Mindfulness - what's it all about?
Mindfulness has attracted increasing attention recently as an approach to stress reduction and serenity. I’m currently participating in the 8 week Mindfulness-Based Cognitive Therapy (MBCT) course run by my employer, a large NHS Foundation Trust, for both personal and professional development. Although I’ve practised yoga for many years, been on retreats and meditation workshops I’ve not managed to practice meditation consistently.
MBCT is amongst ‘Third Wave’ CBT approaches and has been increasingly recognised in medical and non-medical circles for its evidence base and potential for overcoming depression, especially when people have experienced recurrent episodes. Besides the NHS various other providers, such as the Mental Health Foundation, now offer courses, these costing around £300. The course is challenging because it asks for a commitment to about an hour’s homework daily besides weekly attendance at the 2 hour course. A maximum of one week away is permitted but anyone likely to be absent more often would probably be asked to attend a future course.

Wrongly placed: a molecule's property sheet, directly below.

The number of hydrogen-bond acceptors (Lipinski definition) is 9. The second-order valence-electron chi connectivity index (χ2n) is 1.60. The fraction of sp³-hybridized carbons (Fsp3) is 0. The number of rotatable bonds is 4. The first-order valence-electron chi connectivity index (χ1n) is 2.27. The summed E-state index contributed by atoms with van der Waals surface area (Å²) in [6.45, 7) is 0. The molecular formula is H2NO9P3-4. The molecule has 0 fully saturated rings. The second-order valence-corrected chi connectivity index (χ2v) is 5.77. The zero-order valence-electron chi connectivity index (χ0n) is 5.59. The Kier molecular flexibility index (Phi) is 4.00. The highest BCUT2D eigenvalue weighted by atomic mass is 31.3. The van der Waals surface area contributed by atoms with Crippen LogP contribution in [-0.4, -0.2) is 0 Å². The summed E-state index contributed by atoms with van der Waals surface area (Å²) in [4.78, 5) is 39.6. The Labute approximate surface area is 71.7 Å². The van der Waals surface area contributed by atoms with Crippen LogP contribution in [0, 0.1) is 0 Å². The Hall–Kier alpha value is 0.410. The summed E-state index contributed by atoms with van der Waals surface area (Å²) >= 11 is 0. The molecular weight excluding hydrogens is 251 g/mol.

What is MBCT?
So what is mindfulness? Not what some of us thought! It’s not about relaxing or feeling better or creating good feelings: rather, it’s about being better at feeling and experiencing things and ourselves as they are, rather than judging or labelling them or wishing they were otherwise. Founder Jon Kabat-Zinn says: 'Mindfulness means paying attention in a particular way: on purpose, in the present moment and non-judgementally.' He explains that the automatic pilot way of living increases susceptibility to having our 'buttons pressed', leading our minds down familiar (often negative) pathways, which are unhelpful to us and contribute to worsening mood and self-blame. This relates to rumination, so common in depression.
We’re invited to focus on the breath as an anchor and haven, to bring us back to the moment, rather than what’s become normal for many of us – dwelling on the past or thinking about what we’ve got to do that day. Through focusing on the breath and/or movement, mindfulness aims to interrupt habitual, automatic pilot thinking and behaving. This can change experience by altering our perspective. The key skill is to maintain awareness in the moment – nothing else. It's quite liberating to be told we don't need to do anything or control our breathing in any way – just observe it and bring ourselves back to the breath when we realise we are wandering off.